‘George Oppong Weah Presidency would be risky for Liberia’

By Winsley S. Nanka, CPA

The Perspective
Atlanta, Georgia
September 1, 2005


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Former Margibi County Senior Senator and a long time member of the Transitional Assemblies in successive interim governments during the 1990s, David Menyongai says that “a George Oppong Weah presidency would be risky for Liberia. He argues that Mr. Weah is inexperienced and he lacks the capacity to govern”. Speaking to The Perspective during a phone interview, David Menyongai said he was reacting to the recent political developments in Liberia. Senator Menyongai believes that “opportunists and hustlers” who historically have benefited from a leader that does not have the sophistication to manage the affairs of state are exploiting Weah, although he too served during the Doe regime that was plagued by the same conditions that he is criticizing.

Speaking further, Mr. Menyongai noted that Liberia needs a “leader who has been tested.” This is not the time to experiment with the presidency of Liberia because Liberia is a “failed state,” and hence, it needs someone who has the capacity to govern. Menyongai further stated that “Mr. Weah lacks a fundamental understanding of government operations, therefore, if he becomes president, the democracy Liberians are trying to build would be at risk.”

Continuing, Mr. Menyongai, intimated that Liberia needs a leader who has a clear vision for Liberia. “At least we know where the other major candidates stand on issues. What is Mr. Weah’s vision for Liberia?” He asked.

Mr. Menyongai believes that political aspirant Weah’s contribution to Liberia in other areas is overrated. He claims that every business venture Mr. Weah undertook in Liberia collapsed. As examples, the Margibi County former senator said Mr. Weah operated a nightclub, a sporting goods store, and a soccer club in Liberia that all ended up in failure. Mr. Menyongai also claims that the political aspirant Weah does not believe in the competence of Liberians. He cites as an example that Mr. Weah left competent Liberian broadcast journalists and radio personalities in Liberia, instead he hired a Nigerian national to manage his radio station in Monrovia. However, Mr. Weah’s supporters see his investment in Liberia during the civil war as his commitment to providing jobs for his countrymen at a time when such opportunities were scarce.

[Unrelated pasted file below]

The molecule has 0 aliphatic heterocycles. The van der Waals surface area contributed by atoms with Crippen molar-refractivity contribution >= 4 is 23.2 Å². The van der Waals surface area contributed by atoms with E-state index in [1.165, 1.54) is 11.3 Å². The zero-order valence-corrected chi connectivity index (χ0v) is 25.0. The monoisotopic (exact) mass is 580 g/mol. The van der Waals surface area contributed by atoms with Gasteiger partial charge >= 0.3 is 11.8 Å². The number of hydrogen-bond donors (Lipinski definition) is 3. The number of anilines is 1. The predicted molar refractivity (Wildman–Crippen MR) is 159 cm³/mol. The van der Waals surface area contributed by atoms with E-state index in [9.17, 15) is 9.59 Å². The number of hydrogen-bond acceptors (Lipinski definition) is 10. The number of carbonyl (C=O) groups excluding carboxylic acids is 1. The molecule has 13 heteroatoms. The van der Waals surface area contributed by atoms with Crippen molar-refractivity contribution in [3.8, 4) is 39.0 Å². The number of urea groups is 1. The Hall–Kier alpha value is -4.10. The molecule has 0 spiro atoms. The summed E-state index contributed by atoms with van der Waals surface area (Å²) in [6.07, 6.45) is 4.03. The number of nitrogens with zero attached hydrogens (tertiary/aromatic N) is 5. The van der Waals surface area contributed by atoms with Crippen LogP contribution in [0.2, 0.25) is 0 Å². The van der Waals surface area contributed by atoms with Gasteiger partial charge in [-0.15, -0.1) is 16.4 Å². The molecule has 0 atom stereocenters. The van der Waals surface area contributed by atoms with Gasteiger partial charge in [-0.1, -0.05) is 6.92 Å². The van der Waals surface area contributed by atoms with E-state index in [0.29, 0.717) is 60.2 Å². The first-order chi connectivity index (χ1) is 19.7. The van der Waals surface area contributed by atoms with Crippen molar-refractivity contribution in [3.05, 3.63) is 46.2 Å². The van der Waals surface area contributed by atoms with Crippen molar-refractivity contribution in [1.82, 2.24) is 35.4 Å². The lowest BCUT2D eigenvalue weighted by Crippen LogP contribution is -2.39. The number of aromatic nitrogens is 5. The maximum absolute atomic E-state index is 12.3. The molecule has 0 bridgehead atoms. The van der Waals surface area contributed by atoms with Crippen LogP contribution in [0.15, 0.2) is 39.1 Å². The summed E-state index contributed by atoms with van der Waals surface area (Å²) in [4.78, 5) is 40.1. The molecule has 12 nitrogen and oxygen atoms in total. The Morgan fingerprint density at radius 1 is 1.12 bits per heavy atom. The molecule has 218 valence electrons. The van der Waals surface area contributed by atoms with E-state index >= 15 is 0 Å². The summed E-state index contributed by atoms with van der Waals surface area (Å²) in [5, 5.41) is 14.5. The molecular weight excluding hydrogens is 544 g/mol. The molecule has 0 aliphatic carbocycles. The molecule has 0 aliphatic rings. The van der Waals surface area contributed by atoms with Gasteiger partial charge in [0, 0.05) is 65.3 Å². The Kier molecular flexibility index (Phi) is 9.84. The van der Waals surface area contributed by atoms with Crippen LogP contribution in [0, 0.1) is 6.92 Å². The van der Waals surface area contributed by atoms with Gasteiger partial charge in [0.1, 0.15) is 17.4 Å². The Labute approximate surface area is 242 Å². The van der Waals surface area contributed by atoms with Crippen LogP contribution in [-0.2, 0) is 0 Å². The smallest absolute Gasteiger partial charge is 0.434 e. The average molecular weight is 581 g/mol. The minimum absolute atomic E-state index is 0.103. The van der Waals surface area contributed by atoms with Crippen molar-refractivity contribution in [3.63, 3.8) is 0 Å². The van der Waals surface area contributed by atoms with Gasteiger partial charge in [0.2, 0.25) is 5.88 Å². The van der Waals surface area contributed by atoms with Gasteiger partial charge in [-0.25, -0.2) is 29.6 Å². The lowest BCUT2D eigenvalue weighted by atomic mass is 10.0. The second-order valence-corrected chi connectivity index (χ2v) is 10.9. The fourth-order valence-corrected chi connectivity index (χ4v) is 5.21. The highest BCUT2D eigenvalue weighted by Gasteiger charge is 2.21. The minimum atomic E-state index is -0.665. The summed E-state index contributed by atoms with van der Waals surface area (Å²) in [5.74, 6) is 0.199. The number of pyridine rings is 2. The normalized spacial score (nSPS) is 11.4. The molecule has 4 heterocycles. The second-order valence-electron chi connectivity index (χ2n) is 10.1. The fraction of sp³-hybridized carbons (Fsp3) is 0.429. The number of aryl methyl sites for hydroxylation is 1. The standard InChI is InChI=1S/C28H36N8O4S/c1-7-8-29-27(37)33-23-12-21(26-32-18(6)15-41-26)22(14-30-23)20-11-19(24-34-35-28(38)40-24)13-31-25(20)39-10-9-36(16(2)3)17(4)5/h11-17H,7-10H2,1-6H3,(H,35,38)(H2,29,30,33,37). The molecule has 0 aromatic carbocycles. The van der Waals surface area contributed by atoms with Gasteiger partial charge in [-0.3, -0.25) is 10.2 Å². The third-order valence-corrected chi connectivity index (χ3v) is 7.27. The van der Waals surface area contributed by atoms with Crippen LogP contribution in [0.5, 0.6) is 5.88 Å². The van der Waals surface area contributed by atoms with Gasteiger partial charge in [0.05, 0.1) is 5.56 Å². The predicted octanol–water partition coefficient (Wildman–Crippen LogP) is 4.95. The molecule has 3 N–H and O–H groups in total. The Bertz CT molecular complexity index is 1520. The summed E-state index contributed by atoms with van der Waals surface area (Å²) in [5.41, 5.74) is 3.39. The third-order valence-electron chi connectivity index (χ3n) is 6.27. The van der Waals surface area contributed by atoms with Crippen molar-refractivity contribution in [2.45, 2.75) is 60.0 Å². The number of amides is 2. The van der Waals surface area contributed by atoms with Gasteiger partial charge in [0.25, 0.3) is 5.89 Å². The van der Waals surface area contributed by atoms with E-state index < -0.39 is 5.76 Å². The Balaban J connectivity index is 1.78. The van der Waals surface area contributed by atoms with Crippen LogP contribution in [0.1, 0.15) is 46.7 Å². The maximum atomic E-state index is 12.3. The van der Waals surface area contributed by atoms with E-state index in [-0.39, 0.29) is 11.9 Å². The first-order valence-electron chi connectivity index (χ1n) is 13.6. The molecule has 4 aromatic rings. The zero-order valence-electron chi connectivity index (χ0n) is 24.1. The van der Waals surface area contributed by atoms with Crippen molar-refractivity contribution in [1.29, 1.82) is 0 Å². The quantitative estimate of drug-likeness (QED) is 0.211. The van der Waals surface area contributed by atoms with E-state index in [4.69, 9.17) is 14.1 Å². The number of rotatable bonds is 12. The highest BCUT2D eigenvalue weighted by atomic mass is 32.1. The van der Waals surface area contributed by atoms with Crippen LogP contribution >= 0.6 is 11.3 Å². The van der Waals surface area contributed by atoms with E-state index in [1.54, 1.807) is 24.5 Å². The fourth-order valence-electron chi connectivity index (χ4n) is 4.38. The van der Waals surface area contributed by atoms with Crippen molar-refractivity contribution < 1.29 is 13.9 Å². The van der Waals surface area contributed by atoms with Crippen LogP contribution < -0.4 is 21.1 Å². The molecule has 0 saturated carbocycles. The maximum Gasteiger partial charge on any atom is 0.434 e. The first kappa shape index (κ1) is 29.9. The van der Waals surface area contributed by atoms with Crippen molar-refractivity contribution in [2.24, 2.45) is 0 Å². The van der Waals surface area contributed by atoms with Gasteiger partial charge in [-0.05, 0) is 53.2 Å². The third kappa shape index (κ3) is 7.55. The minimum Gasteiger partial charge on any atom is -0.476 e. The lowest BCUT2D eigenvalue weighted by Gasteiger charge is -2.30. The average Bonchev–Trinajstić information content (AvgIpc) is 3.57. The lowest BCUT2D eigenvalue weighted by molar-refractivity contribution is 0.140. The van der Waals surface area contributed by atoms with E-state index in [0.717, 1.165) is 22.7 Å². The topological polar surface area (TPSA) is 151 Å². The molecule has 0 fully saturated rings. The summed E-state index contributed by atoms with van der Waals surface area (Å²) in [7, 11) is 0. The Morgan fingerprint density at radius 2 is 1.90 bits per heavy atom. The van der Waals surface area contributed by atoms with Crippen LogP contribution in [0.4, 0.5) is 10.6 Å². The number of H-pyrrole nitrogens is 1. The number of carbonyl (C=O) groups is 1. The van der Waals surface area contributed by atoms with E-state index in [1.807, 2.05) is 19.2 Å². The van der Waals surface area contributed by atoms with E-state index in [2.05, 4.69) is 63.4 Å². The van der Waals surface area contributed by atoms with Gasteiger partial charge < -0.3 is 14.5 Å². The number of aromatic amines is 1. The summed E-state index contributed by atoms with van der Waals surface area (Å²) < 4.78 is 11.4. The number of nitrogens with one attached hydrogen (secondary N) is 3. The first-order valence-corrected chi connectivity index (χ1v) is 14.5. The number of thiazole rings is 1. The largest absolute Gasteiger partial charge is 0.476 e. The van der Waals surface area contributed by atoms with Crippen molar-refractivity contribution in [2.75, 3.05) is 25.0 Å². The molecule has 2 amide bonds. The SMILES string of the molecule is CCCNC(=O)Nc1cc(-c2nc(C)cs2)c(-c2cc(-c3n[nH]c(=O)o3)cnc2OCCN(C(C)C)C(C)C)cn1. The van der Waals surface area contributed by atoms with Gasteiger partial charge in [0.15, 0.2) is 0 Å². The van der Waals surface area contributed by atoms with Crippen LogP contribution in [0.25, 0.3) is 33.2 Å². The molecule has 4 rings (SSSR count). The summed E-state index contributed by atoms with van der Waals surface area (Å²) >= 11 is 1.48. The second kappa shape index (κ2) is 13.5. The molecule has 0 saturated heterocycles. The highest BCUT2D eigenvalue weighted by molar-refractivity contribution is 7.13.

In addition, the former senator in the Samuel Kanyon Doe government alleges that should Mr. Weah succeed, he would institutionalize violence in Liberia again because of the recent incidents reportedly attributed to his supporters. He cites as examples: (a) when a group of citizens challenged Mr. Weah’s voter’s registration, his supporters took to the street, and (b) when a group of Liberian citizens challenged Mr. Weah’s nationality his supporters again threatened violence, he said. However, when supporters of CDC threatened violence, Mr. Weah is reported to have cautioned his supporters against this idea and asked his supporters to be law abiding.

Meanwhile, the former Margibi County Senior Senator says Liberians must not be overtaken by emotion during these elections. He believes that the outcome of these elections would determine if Liberia remains a failed state. Concluding, Senator Menyongai stated that “Liberians need to look at the interest of Liberia in casting their ballots on October 2005.”

A member of the Congress for Democratic Change (CDC) Response Team in the United States says that while the “CDC welcomes constructive criticism, the party will not give credence to unfounded and baseless allegations by individuals who policies contributed to Liberia as a failed state.” Speaking in reaction to Menyongai’s allegations, the member who asked not to be named also said the CDC is “focused on the campaign and the future of Liberia” and how the CDC would restore the basic social and economic infrastructure that have collapsed in Liberia as the result of past failed policies, which Senator Menyongai played a key role in formulating. “Our objective is the restoration of the critical systems in Liberia,” the member concluded.